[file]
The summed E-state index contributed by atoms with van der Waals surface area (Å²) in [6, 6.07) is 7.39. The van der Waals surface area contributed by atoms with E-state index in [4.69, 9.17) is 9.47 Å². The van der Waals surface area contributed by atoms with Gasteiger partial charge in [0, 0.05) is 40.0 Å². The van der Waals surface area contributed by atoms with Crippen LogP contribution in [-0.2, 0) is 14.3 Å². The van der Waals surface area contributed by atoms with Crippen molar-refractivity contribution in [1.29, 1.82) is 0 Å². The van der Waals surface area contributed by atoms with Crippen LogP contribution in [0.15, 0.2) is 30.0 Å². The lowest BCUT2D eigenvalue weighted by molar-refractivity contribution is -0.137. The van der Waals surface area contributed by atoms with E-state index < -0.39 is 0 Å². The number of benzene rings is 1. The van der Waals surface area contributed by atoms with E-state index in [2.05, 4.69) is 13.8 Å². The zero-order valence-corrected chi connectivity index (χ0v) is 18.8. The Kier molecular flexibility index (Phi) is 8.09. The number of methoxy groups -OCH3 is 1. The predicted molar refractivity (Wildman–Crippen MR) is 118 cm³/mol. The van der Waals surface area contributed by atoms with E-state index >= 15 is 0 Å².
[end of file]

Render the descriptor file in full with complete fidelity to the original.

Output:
The summed E-state index contributed by atoms with van der Waals surface area (Å²) in [6, 6.07) is 7.39. The van der Waals surface area contributed by atoms with E-state index in [4.69, 9.17) is 9.47 Å². The van der Waals surface area contributed by atoms with Gasteiger partial charge in [0, 0.05) is 40.0 Å². The van der Waals surface area contributed by atoms with Crippen LogP contribution in [-0.2, 0) is 14.3 Å². The van der Waals surface area contributed by atoms with Crippen molar-refractivity contribution in [1.29, 1.82) is 0 Å². The van der Waals surface area contributed by atoms with Crippen LogP contribution in [0.15, 0.2) is 30.0 Å². The lowest BCUT2D eigenvalue weighted by molar-refractivity contribution is -0.137. The van der Waals surface area contributed by atoms with E-state index < -0.39 is 0 Å². The number of benzene rings is 1. The van der Waals surface area contributed by atoms with E-state index in [2.05, 4.69) is 13.8 Å². The zero-order valence-corrected chi connectivity index (χ0v) is 18.8. The Kier molecular flexibility index (Phi) is 8.09. The number of methoxy groups -OCH3 is 1. The predicted molar refractivity (Wildman–Crippen MR) is 118 cm³/mol. The van der Waals surface area contributed by atoms with E-state index >= 15 is 0 Å².